File management has only recently arrived on smartphones in a serious way, but the default Files apps that now appear on Android and iOS are now steadily growing in terms of the functions and features they offer. In not much time at all, we’ve got from not being able to access the files on a phone at all, to having plenty of control over them.
As these apps are still relatively new, it may be that you’ve never opened them up, or at least never explored them fully. Whether your handset is made by an Android manufacturer or Apple, these are the features you can make use of—and you might find you can tidy up your phone’s internal storage along the way.
Google Pixel phones and plenty of other Android devices will come with the Files app developed by Google itself. From the Browse tab, you can quickly jump to Downloads, Images, Videos, Apps and more—try tapping on Apps and then Large apps or Unused apps to see apps you might be able to get rid of to free up some room.
From the Browse tab, dig into the Internal storage folder to see everything on your phone. Tap the three dots next to any file to move it somewhere, copy it somewhere, rename it, share it with someone else, and more besides—you can also tap File info to get more details about it. You’ll find similar options next to a folder if you tap the three dots next to one, though there aren’t as many.
Amongst these options for individual files, you’ll find a Move to safe folder option: This is a PIN-protected or pattern-protected folder on your device that you can use to store your most sensitive images, videos, and documents. Even if someone should gain access to your phone, they won’t be able to get into your safe folder. After adding files to it, you can find it by tapping Browse and then Safe folder.
Tap the Clean tab and the Files app will give you some suggestions about files you can remove to free up some space. These might include temporary files that you don’t really need any more, duplicate images in your photo library, screenshots in your photo library, and large files. Be careful to review each of these options before wiping the files.
The third tab in the Files app interface is Share, and this is where you can take advantage of the Nearby Share feature built into Android—sending files to nearby Android devices using a mix of wifi and Bluetooth technologies. Just tap Send or Receive, depending on the operation you wanting to do, and then follow the instructions on screen (you’ll also need to be communicating with a device that can use Nearby Share).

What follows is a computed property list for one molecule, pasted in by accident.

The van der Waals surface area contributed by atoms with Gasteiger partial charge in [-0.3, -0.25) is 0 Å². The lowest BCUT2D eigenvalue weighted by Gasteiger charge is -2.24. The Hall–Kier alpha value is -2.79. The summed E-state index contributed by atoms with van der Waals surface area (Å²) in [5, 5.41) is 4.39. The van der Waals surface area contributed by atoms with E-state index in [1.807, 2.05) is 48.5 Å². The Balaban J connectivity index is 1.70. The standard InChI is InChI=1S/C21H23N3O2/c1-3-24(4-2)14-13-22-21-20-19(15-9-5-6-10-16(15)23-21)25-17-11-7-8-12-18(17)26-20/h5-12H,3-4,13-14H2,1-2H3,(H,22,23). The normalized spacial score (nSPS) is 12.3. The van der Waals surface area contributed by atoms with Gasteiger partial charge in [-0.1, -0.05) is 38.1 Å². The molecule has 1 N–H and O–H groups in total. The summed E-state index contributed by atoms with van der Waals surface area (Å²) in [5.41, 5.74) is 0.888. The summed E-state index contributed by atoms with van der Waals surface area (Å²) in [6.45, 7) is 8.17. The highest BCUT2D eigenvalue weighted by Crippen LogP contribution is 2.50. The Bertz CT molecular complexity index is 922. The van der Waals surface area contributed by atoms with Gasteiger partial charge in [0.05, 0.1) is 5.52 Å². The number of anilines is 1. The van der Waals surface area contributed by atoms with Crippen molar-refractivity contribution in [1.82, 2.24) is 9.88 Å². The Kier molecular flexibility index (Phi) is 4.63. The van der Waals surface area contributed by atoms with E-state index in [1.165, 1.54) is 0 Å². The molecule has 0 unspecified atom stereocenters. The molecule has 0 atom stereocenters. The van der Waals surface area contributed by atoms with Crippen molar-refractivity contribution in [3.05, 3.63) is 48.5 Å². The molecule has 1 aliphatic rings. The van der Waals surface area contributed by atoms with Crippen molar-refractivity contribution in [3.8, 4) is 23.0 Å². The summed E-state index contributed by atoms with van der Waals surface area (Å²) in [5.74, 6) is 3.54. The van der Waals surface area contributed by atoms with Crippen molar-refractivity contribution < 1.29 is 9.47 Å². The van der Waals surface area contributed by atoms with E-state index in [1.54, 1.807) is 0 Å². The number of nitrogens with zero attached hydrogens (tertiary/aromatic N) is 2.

If you’re on a Samsung device, then you’ll have Samsung My Files installed (though you can also use the Google Files app if you prefer). The features and options here are broadly similar, though in the case of the Samsung app, you need to tap Analyze storage rather than Clean to see some suggestions regarding files you might be able to get rid of.
Over on the Apple iPhone, you’ve again got an app that is again rather sensibly called Files. It does a good job of giving you access to the files on your phone as well as the files you’ve got stored in your various cloud storage accounts (including iCloud), and moving files between these locations when required. You’ll also find several features that are also available in macOS.
One of those features is the ability to tag files: You’ll see these tags listed on the Browse tab, and you can rename any of them with a long press. To tag a file inside the Files app, long press on it and then choose Tags from the menu that pops up; the same menu also lets you copy, move, share, delete and rename files, and more besides.
Tap the three dots up in the top right corner of the Browse tab, then choose Edit, and you can choose which cloud storage services are included in the Files app—you’ll see options such as Google Drive, Microsoft OneDrive and Dropbox listed here, assuming these apps are installed on your iPhone.
Having these additional services integrated into the Files app makes it very straightforward to move files from your iPhone to the cloud and back again (or even between various cloud services). Again, you can long press on files to see the copy and move options, and other features such as Quick Look and New Folder with Item.
When you’re inside the iCloud Drive or On My iPhone screens from the Browse tab, tap the three dots up in the top right-hand corner to access a host of options: You can change the view of the files (Icons or List), you can change the way that the files are sorted, and you can select multiple files and create new folders. There’s also a Scan Documents feature for scanning files into your phone via the device’s camera.
The other two tabs in the iPhone Files app are Recents (for quickly getting at files that have been recently created or modified) and Shared: That latter tab is where you can find the files and folders you’ve shared with other people via iCloud Drive, and you can manage ongoing access to these files as needed.